For some bizarre reason, I found it easy to meditate more on pastoral discouragement. In so doing I was drawn to Paul’s exhortations to imitate him (1 Cor 4.16; 11.1; Phil 3.17; 1 Thess 1.5; 2 Thess 3.9; cf. also Heb 13.7). Certainly, Paul hoped the churches would imitate his zeal for Christ and his word. However, he also was a model for dealing with life’s pain and discouragement (more the context of Phil 3.17). As much as Paul taught Christians how to live, he modeled even more how they were to die (to self and the world).
Pastors should be worthy of imitation in areas like prayer, evangelism, mercy, etc. But we are also examples of how God’s people deal with despair. And how our people need such an example in an age where depression has become a Godless industry. In our own suffering we teach our congregation how to address the downcast soul (Pss 43-43). We exemplify how it is that God, through the gospel, restores the soul (Ps 23) and strengthens feeble knees (Is 35.3; Heb 12.12).
What does this mean practically? We must resist the urge, pressure and expectation that we always be “on.” There is a general perception that the pastor’s life is “together” and void of despair. We don’t help that perception by always appearing as though it is. We fear anyone thinking otherwise because we want to keep our job and reputation. Before long, our people assume from our example either (1) pastors must be better equipped to deal with despair or (2) we deal with it superficially and suffer it privately.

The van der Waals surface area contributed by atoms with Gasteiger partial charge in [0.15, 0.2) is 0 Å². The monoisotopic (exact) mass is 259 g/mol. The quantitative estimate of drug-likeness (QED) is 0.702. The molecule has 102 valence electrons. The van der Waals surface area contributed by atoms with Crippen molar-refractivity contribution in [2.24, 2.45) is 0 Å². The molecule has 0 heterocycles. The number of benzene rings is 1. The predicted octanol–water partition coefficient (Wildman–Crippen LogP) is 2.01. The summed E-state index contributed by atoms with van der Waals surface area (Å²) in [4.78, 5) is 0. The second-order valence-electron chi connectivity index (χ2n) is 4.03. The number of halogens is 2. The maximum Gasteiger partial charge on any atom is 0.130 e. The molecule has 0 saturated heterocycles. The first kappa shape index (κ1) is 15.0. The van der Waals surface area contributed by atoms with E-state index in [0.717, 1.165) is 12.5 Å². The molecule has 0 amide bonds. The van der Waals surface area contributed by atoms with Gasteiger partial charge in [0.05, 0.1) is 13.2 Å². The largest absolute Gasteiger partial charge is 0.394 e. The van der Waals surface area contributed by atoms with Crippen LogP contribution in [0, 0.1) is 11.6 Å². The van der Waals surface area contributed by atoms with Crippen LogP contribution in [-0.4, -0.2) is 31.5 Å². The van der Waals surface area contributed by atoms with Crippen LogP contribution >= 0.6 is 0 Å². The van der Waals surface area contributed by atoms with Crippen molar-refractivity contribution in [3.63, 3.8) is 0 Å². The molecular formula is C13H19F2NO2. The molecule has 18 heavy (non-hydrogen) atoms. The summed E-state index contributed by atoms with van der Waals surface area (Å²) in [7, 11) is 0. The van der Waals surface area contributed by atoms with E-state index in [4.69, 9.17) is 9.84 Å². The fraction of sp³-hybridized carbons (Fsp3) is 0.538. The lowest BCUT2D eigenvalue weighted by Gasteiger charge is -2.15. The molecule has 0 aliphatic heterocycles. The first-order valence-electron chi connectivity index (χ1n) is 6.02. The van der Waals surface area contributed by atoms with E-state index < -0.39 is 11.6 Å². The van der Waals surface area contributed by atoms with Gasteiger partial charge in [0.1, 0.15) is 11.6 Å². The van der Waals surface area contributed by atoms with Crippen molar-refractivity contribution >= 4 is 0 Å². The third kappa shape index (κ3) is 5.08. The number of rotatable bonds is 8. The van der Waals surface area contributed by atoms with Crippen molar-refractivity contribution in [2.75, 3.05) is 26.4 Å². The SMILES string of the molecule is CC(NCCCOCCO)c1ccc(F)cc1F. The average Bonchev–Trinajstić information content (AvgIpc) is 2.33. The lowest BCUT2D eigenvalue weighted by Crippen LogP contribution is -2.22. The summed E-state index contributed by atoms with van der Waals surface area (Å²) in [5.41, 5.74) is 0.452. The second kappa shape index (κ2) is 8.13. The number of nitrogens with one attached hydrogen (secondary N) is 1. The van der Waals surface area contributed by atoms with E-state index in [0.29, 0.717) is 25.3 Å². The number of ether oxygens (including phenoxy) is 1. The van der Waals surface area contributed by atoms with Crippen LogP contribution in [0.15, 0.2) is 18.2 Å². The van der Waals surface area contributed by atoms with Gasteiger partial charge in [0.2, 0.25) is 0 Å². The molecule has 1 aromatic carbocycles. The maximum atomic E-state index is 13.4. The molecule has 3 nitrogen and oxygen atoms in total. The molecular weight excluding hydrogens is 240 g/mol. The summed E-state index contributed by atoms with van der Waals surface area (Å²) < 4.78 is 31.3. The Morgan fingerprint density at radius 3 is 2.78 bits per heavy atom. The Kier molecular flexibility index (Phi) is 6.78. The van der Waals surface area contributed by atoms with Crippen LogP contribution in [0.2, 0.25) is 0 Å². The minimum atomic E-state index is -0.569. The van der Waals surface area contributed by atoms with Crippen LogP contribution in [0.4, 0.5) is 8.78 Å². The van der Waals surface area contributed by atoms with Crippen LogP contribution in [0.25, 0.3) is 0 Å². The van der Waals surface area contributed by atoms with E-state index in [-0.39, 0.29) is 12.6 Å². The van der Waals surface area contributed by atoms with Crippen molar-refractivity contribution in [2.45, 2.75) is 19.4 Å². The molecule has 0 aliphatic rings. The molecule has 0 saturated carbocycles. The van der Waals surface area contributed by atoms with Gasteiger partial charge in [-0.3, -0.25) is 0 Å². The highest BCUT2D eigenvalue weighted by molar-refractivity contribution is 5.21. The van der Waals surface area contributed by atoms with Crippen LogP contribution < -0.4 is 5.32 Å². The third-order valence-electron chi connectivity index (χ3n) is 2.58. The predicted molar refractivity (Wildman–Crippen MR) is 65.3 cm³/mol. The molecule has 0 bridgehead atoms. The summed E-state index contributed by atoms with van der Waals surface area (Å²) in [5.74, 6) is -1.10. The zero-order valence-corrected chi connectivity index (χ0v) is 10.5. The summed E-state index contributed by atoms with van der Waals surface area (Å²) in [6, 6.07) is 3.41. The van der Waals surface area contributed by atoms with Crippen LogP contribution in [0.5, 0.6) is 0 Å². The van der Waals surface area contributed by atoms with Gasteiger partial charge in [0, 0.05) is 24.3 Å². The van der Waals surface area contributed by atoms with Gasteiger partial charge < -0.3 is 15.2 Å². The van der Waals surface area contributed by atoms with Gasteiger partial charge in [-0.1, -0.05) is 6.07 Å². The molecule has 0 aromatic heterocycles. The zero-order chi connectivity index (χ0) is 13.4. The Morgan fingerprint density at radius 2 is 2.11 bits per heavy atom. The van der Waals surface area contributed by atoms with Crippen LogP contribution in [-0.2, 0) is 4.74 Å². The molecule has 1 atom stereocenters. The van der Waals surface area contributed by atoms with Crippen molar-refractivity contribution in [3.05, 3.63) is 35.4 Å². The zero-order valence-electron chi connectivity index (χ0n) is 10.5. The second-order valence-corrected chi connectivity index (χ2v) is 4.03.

When we sense discouragement taking root then we should confess it before the brothers and sisters we serve. Then we share how it is that God is helping us through his word and prayer. Show them how the gospel is for more than tent revivals, toe-tapping music and happy faces. The gospel is both a scalpel and a soothing balm to heal the wound it often creates. Live out discouragement in front of the people so they can see Jesus is better than Dr. Phil and Mr. Pill. Show them that Ps 34.18 is really true: “God is near to the brokenhearted and saves those crushed in Spirit.”
I remember sitting at the knee of William Hughes at 2004 pastors’ conference in New Jersey. I had been recently voted out of my first church after only a year. He had been recently ousted from the Scottish church he’d served for several decades. I’ll never forget his example. In his intoxicating Scottish brogue and with his gift of story-telling (which seems true of most Scots!), he took me to a park in Glasgow. He said he still remembered the tree under which he sat, processing what had just happened. And then he said something I’ll never forget: “Barry, Jesus was close to me there.”
Dear brothers, let’s teach our people that a real Jesus really comes close to those in despair. In fact, pain is often necessary for Jesus to come close. If they don’t see that reality in their pastor, then they’ll lose most hope of finding it anywhere. They’ll resort to the empty means our world advertises, and lose out on the very purpose for which God gives Christ to us.